Friday, November 25, 2005

*Andy Ho Defends the Singapore Model*

In other news, Senior Writer Andy Ho defends the Singapore Model of Criminal System and Due Process. BUT what do the writers actually have to say and think as opposed to what Andy Ho simply quotes from them?

Dr Tai Heng Cheng wrote the article, "The Central Case Approach to Human Rights: It's universal application and the Singapore example". Its central thesis is that one should not use a binary approach (bivalent approach in Glenn's work on Legal Traditions in the World) but should adopt a 'central case' approach instead. What it means is that instead of simply saying whether rights have been violated or not (A or Not A), one should consider the possibility of having one's cake and eating it (like say eating half of it). Its a thesis about the fuzzy grey areas and through his 47 page article, he demonstrates well how it is possible to, on paper NOT violate rights while in actuality do so, and conversely how on paper, something might violate rights when it may not in practice do so.

I think it is very very safe to say that after reading both their works, Andy Ho might well be teethering on the edge of misrepresenting Dr Tai, or at least his conclusions. Here's a little taste of what Andy Ho DID NOT quote in his little gay/lesbian (what about the transgendered?) example.

So on the one hand Dr Tai says at document page 35 (which is what's reflected in the ST), "Whereas the binary approach simply concludes that homosexual rights are violated by the existence of homophobic laws, the central case recognizes that these laws are not generally enforced. The vast majority of homosexual acts between consenting adults in private are not prosecuted and police generally do not monitor the sexual proclivities of private citizens. Indeed, there are even public areas where gay men congregate with the intention of meeting other gay men for the purpose of sex. It is inconceivable that the police are unaware of these areas since they are advertised on the Internet. At least during the last three years, there have been no reported arrests or prosecutions of homosexuals who frequent these public areas.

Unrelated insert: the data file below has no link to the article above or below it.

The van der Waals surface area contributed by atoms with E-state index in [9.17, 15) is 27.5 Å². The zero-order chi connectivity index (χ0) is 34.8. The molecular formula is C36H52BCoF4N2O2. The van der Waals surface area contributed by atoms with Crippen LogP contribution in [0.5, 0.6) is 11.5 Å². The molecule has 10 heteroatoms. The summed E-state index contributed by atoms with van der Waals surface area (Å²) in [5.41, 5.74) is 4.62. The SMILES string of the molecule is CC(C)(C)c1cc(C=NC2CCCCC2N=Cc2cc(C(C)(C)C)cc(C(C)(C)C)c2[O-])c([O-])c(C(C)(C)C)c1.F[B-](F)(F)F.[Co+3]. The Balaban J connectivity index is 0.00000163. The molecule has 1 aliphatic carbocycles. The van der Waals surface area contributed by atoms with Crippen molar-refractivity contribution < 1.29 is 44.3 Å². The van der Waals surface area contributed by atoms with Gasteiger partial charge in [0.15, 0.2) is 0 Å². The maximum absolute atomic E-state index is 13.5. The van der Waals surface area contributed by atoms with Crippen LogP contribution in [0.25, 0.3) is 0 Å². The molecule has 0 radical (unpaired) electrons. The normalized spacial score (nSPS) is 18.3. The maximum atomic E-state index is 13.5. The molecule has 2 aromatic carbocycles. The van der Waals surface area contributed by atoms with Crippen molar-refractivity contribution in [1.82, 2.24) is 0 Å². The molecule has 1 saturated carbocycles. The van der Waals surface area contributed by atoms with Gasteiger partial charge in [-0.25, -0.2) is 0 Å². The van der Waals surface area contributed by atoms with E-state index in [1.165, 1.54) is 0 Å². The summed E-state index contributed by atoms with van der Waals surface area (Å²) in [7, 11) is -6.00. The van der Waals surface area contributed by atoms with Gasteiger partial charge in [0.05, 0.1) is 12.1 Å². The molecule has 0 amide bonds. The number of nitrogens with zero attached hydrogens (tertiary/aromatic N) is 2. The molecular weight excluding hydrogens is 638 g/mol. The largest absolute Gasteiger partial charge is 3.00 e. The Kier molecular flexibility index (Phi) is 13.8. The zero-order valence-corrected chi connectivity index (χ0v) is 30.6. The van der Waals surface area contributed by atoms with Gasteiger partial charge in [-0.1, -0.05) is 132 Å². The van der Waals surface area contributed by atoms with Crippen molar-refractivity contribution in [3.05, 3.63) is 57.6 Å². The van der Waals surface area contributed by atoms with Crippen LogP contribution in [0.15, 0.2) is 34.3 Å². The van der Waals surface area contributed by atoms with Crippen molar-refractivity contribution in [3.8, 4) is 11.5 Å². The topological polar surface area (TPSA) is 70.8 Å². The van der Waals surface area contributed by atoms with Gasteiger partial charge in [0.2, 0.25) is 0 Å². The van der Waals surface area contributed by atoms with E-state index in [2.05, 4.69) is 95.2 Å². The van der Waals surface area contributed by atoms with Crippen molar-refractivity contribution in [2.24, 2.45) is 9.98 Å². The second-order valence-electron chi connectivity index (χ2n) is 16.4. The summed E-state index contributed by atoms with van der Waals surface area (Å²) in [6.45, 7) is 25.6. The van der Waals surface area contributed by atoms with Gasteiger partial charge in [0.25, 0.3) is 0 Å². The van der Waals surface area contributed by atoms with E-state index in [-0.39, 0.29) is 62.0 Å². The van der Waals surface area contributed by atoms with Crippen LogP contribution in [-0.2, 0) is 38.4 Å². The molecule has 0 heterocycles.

But in the very NEXT paragraph, Dr Tai continues, "The true human rights concern in Singapore is the potential for these laws to be used by the government against homosexuals without warning and without transparency about the criteria for enforcement. For example, there were reports that police officers conducted an undercover operation in a private gay sauna in 2003 without any warning. The officers climbed over the walls of a private cubicle and witnessed two men engaging in fellatio. These men were arrested. No other sauna was apparently targeted, and there have been no further reports of undercover operations against these private clubs as of this writing. Although this strategy of selective and apparently arbitrary enforcement does not prevent all homosexual acts, it creates an insidious culture of fear among homosexuals."

*Mr Fluffy bangs out an ta da da tune on the electric keyboard*